MinGW/MSYS development environment
Part 1: Setting up the base system
. Index .. Base system .. Local packages .. GTK+ .. Qt .. Tools .. Projects .. Home .

The base system consist of the GCC compiler, the MinGW-w64 runtime, and MSYS utilities.

The compiler and the runtime are provided by packages from the MinGW-builds project. MSYS provides a UNIX-like shell environment.


Installing the MinGW Installation Manager

We begin by installing the MinGW Installation Manager. This program will allows us to install MinGW and MSYS packages. The MSYS packages provide the shell and the necessary command line tools, but we will not use the Installation Manager to install the MinGW compiler suite.

Download the MingGW Installation Manager setup:

Run the installer as Administrator. Click the Install button to accept the license and continue.

Specify the installation directory, the default C:\MinGW is usually approriate. If you use a custom installation directory, make sure the path does NOT contain any spaces. Review the other options and click the Continue button to begin the installation.

Wait until the installation has finished and click the Continue button.

Installing MSYS packages

We use the MinGW Installation Manager to install the MSYS packages.

Select Basic Setup on the left side of the screen. Mark the following packages to install:

Make sure no other packages are marked: later on, we will install the compiler and runtime libraries from the mingw-w64 project instead of the default mingw32 one. The mingw-w64 compiler, despite its name, can be used to build both 32-bit and 64-bit binaries.

Open the Installation menu and click Apply Changes.

Click the Apply button.

Patiently wait for the installation to complete.

Click the Close button upon completion.

Install a number of additional packages, select All Packages on the left of the screen and mark the following packages for installation:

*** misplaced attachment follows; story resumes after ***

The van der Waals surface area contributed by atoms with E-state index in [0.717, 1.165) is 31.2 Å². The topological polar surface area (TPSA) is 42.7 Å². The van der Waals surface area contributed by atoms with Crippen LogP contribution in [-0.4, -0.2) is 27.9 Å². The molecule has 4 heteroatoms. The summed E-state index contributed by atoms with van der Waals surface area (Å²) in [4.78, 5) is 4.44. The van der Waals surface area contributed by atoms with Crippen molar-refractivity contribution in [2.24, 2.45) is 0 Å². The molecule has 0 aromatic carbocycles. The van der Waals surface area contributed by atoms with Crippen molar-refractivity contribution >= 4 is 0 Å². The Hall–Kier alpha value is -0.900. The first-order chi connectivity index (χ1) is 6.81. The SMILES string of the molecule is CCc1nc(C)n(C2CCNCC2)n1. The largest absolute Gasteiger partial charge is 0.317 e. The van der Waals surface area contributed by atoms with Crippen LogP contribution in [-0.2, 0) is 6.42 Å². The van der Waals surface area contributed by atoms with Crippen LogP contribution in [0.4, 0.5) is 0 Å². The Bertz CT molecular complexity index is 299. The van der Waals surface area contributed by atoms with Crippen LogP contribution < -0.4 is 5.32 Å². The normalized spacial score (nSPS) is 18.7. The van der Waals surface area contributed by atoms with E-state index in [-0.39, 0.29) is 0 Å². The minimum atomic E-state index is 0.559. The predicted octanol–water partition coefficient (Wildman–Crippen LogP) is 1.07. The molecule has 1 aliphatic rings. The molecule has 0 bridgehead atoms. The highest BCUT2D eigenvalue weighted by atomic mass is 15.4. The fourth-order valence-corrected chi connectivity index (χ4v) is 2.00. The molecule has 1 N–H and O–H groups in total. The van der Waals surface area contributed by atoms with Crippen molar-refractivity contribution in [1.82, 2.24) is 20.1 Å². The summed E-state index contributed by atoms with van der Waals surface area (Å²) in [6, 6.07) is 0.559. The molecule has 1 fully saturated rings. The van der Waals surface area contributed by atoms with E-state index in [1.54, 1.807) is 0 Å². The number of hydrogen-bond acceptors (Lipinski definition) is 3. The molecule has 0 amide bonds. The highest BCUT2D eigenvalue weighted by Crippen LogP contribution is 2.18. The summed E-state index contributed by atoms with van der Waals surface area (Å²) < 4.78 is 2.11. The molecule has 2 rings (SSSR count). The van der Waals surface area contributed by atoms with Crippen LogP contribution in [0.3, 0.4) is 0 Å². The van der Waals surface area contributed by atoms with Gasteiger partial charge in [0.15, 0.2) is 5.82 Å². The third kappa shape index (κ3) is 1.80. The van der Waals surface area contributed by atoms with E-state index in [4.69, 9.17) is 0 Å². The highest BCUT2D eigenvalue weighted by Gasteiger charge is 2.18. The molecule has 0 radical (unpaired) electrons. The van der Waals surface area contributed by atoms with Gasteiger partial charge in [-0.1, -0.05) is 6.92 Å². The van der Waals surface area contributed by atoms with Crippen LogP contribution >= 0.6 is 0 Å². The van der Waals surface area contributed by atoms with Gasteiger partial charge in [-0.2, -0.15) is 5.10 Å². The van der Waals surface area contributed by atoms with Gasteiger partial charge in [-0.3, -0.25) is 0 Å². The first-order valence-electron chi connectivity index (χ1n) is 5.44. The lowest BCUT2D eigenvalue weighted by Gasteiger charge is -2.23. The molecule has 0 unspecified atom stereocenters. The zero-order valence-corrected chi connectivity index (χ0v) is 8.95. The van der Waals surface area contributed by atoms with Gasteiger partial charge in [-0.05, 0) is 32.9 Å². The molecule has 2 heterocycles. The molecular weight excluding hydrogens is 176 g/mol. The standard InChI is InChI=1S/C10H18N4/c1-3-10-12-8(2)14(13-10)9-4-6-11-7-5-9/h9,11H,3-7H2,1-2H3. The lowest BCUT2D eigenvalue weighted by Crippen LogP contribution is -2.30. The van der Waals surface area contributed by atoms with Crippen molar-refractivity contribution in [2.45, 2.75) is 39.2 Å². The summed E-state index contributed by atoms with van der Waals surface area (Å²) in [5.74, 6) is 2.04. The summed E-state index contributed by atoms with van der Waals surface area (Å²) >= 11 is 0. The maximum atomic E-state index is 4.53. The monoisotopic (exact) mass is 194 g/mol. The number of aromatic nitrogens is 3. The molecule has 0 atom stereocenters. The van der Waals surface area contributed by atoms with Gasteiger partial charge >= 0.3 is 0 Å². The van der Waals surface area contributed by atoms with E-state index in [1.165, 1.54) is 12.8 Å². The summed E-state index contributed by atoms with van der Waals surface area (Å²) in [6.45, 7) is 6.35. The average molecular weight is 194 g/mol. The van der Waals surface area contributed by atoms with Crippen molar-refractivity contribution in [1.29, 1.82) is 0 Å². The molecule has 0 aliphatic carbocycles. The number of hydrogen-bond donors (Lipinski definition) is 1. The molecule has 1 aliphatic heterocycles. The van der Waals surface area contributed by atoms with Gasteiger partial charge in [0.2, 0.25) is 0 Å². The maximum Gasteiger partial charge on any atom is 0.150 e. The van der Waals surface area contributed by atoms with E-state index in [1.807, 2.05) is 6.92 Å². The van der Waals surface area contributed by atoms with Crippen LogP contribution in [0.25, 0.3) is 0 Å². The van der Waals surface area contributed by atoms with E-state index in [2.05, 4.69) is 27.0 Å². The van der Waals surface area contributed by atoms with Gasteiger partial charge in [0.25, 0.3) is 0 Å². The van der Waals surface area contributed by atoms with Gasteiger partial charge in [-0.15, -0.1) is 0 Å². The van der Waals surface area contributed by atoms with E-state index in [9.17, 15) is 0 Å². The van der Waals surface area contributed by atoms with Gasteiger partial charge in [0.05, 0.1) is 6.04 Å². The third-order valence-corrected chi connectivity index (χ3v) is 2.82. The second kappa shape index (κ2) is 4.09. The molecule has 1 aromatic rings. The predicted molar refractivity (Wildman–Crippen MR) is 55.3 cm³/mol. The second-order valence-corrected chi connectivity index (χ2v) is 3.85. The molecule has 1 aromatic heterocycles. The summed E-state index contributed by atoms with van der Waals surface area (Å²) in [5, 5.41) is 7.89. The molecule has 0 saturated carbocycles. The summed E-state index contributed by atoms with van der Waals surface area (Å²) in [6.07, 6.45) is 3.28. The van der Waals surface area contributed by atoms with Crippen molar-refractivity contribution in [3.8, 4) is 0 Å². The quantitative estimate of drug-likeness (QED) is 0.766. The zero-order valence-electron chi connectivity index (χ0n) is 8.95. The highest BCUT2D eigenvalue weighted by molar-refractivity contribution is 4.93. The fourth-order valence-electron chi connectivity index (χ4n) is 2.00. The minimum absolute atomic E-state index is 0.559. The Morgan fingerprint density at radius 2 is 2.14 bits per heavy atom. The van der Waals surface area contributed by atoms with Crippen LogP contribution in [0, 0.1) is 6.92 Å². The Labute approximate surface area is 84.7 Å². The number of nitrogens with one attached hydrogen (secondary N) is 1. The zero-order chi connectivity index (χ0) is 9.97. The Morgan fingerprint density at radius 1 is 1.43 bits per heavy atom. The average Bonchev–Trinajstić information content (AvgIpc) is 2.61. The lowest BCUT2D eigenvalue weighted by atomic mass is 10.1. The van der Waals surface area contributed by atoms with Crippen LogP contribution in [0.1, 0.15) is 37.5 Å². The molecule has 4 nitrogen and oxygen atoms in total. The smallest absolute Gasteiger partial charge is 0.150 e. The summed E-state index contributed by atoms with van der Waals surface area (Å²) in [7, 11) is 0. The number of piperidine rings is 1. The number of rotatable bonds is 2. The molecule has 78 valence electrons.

Each package appeares multiple times. Select the one from the bin class.

Install the packages with the same procedure: open the Installation menu and click Apply Changes, click the Apply button, press the Close button upon completion.

Creating a desktop shortcut

Next, we create a new shortcut to launch the MSYS shell. Click on the desktop with the right mouse button, select New -> Shortcut.

Set the location to C:\MinGW\msys\1.0\msys.bat, and call it MSYS Shell.

Right-click on the new shortcut and open its properties. Edit it so it looks like this: Press the OK button.

Launch the MSYS Shell by double-clicking the shortcut.

You can paste clipboard text to the RXVT terminal with the shift+insert key combination, hence can copy the commands from this guide and paste them into the terminal window. If you use the mouse to select text in the RXVT window, it will be automatically copied to the clipboard as well.

For configuration notes on rxvt, see http://www.mingw.org/wiki/configure_rxvt

Installing MinGW-w64

MinGW is a port of the GCC compiler to the win32 platform. MinGW-W64 adds 64-bit support and an improved windows runtime. All related files can be found on the Sourceforge download page.

Before installing the compiler, a little bit of cleanup has to be done: the MinGW Installation Manager has put a number of packages into C:\MinGW\mingw32, rename it to C:\MinGW\mingw32.dist.

mv /c/MinGW/mingw32 /c/MinGW/mingw32.dist

Download the i686 package:

If you want to build 64-bit applications, you'll also need the x86_64 package:

Unzip the compiler packages into the C:\MinGW directory, you can use the 7-zip utility, or any archiver that understands the 7z format. You should end up with two new subdirectories: C:\MinGW\mingw32 and C:\MinGW\mingw64.

These packages support the win32 threading model and do not support C11 threading. Building GTK fails using the POSIX threading packages.


Post-installation configuration

MSYS emulates a UNIX file system hierarchy. By default, the MSYS directory C:\MinGW\msys\1.0 will be mounted as root directory / and as /usr. Traditional windows drives like D: and E: can be accessed as /d or /e. Use the mount command to get an overview:

$ mount
C:\Users\Ingar\AppData\Local\Temp on /tmp type user (binmode,noumount)
C:\MinGW\msys\1.0 on /usr type user (binmode,noumount)
C:\MinGW\msys\1.0 on / type user (binmode,noumount)
c: on /c type user (binmode,noumount)
d: on /d type user (binmode,noumount)

We will add a number of extra directories to be mounted whenever a new shell is started: /opt, where we will install a few extra packages, /sources, where downloads will be saved, /build32 where we will download the sourcode and compile packages, and /local32, where we will install our own compiled packages. These directories can be anywhere, but to keep the setup simple and consistent we will create C:\MinGW\opt, C:\MinGW\build32 and C:\MinGW\local32 and mount them as /opt, /build32 and /local32.

Additionally, we create a 64-bit variant for each of the 32-bit directories. Note that the /sources directory is the same for both environments, this prevents having to download source packages twice.

Create the necessary directories:

mkdir /c/mingw/{opt,build32,local32,build64,local64,sources}